Wednesday, March 25, 2015

Ten Entertaining Things About Me

This is an offshoot of others’ slices….

1.  I sing along with the radio and if I don’t know the lyrics, I fake it.
2.  When my sister was a newborn at 5 years old, I climbed into her crib and bit her finger.
3.  When there are no distractions, I can swim for hours doing laps in my backyard pool.
4.  I had the lead role in My Fair Lady in the 6th grade but no significant theatric role thereafter.
5.  I cannot multitask while on the phone and that’s why I don’t like talking on it much.
6.  I’ve had a past life regression analysis and believe what I learned about myself.
7.  I once faked being hypnotized on stage in college and did a really good job!
8.  I’m a very skilled bargain hunter.
9.  I save up conversation for dinnertime when I’m alone with my husband.
10.My favorite type of entertainment is a very funny comedian.

Tuesday, March 24, 2015

Vulnerability Makes Us Beautiful

Being recently enlightened by Brené Brown’s Ted Talk: The Power of Vulnerability makes me wonder where I’ve been for the last five years---under a rock?

Here are a few snippets I gleaned from the Talk:

stories are data with a soul
telling the story of who you are 
with your whole heart

life’s messy; clean it up
knock discomfort upside the head

with a sense of courage
let go of who you think you are
embrace who you ARE

say i love you first
do something with no guarantee
be willing to invest in relationships
stop controlling and predicting

live vulnerably

Monday, March 23, 2015

This Was One of Those Days!

Amy Krouse Rosenthal’s One of Those Days is one of those books that I love to use in the classroom. The illustrations are so funny and the kids laugh out loud at the bad days in the book.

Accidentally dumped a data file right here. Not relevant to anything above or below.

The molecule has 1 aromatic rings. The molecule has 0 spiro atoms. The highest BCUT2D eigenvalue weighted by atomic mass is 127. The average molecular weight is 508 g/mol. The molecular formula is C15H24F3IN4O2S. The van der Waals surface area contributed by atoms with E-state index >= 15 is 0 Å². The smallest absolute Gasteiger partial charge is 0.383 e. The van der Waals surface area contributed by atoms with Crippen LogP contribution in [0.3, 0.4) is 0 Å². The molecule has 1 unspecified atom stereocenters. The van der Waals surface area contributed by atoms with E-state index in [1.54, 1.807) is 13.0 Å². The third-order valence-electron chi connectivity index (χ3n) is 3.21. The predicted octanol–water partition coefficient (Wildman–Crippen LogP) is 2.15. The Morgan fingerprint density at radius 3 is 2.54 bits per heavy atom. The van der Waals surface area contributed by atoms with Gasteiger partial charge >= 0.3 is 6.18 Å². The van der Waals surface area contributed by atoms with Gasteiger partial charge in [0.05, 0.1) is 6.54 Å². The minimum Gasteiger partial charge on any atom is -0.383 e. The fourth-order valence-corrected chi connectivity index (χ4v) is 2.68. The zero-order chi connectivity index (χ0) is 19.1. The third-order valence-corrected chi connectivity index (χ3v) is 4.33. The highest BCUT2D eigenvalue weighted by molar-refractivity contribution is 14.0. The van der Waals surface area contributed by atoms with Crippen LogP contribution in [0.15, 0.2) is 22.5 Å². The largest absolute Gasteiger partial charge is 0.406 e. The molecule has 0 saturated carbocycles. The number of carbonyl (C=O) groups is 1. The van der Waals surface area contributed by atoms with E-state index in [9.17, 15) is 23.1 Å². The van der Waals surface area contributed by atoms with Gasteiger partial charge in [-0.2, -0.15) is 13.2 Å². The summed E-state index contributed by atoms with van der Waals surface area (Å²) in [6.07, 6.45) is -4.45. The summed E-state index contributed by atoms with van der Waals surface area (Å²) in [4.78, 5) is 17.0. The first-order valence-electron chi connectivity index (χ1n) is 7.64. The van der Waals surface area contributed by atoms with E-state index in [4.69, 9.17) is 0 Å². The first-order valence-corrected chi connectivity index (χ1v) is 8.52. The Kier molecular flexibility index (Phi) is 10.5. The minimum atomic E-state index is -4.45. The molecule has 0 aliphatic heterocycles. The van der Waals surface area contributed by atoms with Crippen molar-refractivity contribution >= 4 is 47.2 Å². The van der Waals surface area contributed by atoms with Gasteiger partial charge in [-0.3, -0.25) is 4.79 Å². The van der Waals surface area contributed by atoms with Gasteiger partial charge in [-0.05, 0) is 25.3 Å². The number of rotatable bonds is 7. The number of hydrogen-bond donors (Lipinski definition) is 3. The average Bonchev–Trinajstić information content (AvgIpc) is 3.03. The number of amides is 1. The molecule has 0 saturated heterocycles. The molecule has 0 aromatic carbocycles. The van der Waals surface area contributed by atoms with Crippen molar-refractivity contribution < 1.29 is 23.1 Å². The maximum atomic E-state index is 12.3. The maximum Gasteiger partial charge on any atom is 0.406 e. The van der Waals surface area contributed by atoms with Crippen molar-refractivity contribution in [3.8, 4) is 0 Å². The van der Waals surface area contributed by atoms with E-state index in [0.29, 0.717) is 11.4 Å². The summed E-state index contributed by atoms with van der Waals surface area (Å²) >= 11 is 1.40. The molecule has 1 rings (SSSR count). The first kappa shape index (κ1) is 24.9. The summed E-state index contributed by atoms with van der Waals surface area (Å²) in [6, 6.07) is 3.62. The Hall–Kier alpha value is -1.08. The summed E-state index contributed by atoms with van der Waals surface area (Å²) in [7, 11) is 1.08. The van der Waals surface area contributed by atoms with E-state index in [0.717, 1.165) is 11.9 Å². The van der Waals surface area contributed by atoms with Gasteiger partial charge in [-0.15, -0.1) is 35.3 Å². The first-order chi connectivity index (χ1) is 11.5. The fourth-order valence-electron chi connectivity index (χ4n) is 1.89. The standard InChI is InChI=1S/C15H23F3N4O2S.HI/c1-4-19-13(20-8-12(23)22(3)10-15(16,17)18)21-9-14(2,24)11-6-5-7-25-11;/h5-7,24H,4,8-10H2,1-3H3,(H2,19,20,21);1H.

My favorite one of those days from the book is “Everything Is No Day” and “Itchy Sweater Day.” Sometimes we just read the book and enjoy it and sometimes we create our own One of Those Days class books.

I had my own One Of Those Days today. It went something like this…

Pressed Snooze and Overslept Day

Took Out Garbage With a Hole in The Bottom of the Bag Day

Got to School Late and Forgot About My Meeting Day

Math Lesson Did Not Go as Planned Day

Forgot My Lunch at Home and Had to Eat Cafeteria Food Day

Left My Phone In the Classroom Had to Go Back To Get It Day

Burnt the Hamburgers and Sweet Potato Fries for Dinner Day

Luckily, there’s a brand new day waiting for all of us tomorrow!

Ate Pretzels

Sunday, March 22, 2015


As many of us are painfully aware, Governor Andrew Cuomo has initiated a vendetta against New York’s public education system and us teachers. Facing threats of termination should we fall below his ludicrous system of linking 50% of our students’ test scores to our evaluations, many of us are attending rallies, participating in Opt-Out movements and letter writing campaigns to effect change.